Rep. Larry Howes, R-Walker, knew Tuesday would be a good day for the GOP when he drove to Republican U.S. Senate candidate Norm Coleman's pre-dawn rally at a packed Perkins Restaurant and hardly knew anyone there.
"Normally I know half the people," he said today. "I only knew five people there. These were what I call regular people. That gave me a message that conservatives were energized."
Howes, 55, defeated William Weis, 28, Pine River, by a 10,435-7,453 margin. Howes garnered 58.3 percent of the vote compared to 41.6 percent of the vote for Weis.
Conservative voters came out in force, Howes said, defying the axiom that an incumbent's party will lose strength during the midterm election.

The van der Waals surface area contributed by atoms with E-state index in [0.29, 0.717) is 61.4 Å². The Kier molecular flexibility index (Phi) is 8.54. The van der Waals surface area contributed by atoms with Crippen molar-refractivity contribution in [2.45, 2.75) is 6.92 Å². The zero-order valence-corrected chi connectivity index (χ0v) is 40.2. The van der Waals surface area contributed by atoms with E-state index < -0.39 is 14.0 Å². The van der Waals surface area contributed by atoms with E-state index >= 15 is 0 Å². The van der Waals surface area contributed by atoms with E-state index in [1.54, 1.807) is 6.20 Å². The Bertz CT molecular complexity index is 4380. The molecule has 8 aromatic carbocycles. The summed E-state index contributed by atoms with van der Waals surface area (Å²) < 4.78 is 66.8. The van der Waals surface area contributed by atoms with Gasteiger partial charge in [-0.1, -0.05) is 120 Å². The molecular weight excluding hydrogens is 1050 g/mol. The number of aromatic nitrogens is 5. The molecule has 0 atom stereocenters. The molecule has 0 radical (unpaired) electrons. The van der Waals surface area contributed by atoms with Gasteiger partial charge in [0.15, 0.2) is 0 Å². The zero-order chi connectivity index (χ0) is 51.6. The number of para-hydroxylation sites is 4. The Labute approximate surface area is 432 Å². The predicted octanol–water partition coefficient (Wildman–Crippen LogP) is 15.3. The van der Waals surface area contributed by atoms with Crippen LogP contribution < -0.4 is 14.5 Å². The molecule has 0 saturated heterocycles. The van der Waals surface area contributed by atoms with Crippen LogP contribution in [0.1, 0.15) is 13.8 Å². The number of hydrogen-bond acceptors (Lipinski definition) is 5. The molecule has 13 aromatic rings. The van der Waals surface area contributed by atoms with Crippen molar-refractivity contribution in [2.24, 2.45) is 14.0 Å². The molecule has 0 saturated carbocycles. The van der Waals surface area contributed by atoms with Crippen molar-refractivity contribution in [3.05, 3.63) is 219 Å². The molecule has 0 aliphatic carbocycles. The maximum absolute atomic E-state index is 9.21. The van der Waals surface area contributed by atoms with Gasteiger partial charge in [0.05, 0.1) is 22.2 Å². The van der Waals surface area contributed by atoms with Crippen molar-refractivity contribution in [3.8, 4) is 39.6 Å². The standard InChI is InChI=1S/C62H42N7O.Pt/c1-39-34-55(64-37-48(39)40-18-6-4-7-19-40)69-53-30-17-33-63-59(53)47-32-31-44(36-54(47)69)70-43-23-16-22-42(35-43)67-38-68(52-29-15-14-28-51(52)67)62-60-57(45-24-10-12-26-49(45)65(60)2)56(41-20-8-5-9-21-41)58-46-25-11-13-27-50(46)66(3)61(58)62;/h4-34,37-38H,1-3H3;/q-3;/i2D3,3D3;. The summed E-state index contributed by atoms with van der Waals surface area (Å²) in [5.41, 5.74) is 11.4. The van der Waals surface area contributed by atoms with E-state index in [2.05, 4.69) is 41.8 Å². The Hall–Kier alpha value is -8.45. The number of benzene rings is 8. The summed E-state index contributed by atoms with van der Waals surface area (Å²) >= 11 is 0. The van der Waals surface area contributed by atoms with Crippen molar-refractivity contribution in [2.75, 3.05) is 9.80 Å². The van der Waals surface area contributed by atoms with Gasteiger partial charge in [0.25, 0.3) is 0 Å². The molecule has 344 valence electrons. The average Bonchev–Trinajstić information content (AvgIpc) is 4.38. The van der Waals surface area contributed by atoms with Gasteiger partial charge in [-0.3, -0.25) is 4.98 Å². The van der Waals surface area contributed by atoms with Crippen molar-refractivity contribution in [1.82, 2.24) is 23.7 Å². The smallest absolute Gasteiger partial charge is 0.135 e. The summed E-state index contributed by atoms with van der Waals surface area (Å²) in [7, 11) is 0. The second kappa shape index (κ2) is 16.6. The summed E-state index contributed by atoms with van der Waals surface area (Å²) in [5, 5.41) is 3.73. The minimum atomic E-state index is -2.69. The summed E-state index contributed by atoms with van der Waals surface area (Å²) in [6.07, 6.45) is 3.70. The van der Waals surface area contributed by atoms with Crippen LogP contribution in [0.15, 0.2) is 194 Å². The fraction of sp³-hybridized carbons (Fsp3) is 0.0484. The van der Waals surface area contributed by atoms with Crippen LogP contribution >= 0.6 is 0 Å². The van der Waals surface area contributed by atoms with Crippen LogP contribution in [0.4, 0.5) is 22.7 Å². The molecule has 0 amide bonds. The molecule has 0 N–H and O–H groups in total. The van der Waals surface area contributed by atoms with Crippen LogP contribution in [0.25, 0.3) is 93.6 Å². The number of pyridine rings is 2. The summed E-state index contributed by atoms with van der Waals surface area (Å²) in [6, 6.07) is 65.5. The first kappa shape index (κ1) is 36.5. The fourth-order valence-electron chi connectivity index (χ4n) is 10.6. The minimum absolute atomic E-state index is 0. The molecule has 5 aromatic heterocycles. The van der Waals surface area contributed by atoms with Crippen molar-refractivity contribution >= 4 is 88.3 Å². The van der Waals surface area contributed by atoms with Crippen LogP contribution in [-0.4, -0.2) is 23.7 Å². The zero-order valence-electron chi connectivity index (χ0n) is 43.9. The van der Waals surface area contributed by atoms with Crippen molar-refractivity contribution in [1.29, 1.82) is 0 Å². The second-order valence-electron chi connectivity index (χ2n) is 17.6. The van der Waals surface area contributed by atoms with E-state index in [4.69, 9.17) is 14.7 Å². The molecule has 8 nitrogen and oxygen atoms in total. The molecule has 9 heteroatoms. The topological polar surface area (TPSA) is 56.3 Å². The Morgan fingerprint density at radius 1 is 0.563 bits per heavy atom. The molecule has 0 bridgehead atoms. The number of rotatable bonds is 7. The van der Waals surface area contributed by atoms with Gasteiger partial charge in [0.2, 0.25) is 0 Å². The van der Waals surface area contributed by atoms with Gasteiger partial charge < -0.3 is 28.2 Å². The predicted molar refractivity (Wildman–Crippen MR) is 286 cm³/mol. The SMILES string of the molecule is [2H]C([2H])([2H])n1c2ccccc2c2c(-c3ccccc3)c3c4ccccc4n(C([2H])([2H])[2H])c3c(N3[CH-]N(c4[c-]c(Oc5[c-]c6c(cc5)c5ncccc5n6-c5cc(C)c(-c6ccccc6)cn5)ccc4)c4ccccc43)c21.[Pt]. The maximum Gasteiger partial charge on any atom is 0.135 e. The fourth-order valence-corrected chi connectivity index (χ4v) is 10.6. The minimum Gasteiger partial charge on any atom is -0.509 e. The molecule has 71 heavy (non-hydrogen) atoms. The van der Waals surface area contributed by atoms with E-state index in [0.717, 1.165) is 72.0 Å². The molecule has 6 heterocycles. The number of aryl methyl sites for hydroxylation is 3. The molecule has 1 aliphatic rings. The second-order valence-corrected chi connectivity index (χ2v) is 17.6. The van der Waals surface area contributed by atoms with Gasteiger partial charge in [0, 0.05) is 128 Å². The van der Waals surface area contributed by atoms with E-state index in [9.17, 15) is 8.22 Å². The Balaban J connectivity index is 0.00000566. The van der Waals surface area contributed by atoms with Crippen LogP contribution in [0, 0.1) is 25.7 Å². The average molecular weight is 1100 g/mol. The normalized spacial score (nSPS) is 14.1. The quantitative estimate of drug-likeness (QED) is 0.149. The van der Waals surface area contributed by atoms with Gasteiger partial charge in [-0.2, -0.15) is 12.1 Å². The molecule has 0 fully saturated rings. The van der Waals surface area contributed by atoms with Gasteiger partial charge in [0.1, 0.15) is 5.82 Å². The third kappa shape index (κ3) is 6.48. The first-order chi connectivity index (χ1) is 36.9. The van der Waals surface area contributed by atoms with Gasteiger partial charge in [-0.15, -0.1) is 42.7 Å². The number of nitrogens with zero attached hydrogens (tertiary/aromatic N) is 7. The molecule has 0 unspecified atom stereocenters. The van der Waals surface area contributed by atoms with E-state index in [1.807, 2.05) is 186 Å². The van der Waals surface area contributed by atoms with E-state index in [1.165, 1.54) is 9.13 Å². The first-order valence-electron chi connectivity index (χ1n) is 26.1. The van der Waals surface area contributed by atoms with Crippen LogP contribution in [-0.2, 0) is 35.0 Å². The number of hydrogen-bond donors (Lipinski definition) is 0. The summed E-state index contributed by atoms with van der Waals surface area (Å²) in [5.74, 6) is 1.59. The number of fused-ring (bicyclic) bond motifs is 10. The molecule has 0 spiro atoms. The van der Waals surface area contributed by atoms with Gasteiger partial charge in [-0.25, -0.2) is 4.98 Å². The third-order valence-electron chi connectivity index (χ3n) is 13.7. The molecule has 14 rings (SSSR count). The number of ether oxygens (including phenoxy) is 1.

"They sent a message," Howes said. "They wanted conservative, Republican leadership."
Howes, elected in 1998, said it was a clean campaign. He said his four years of experience plus what he termed to be Weis' dodging of pro-life questions were factors in the race.
Weis disagreed with Howes' assessment on the pro-life issue, claiming the lawmaker was trying to push emotional issues.
Weis, an executive sous chef at Grand View Lodge in Nisswa, said he thought he ran a nice campaign and ran on the issues, but he was caught up in a conservative shift.
"I tend to think they (voters) were tending to go to more Republican issues," he said.
He said he would consider another run for the Legislature or some other public office.
"What else would I do with 500 signs that will be in my garage?" he said. "Hopefully I'll look forward to doing it again in two years."
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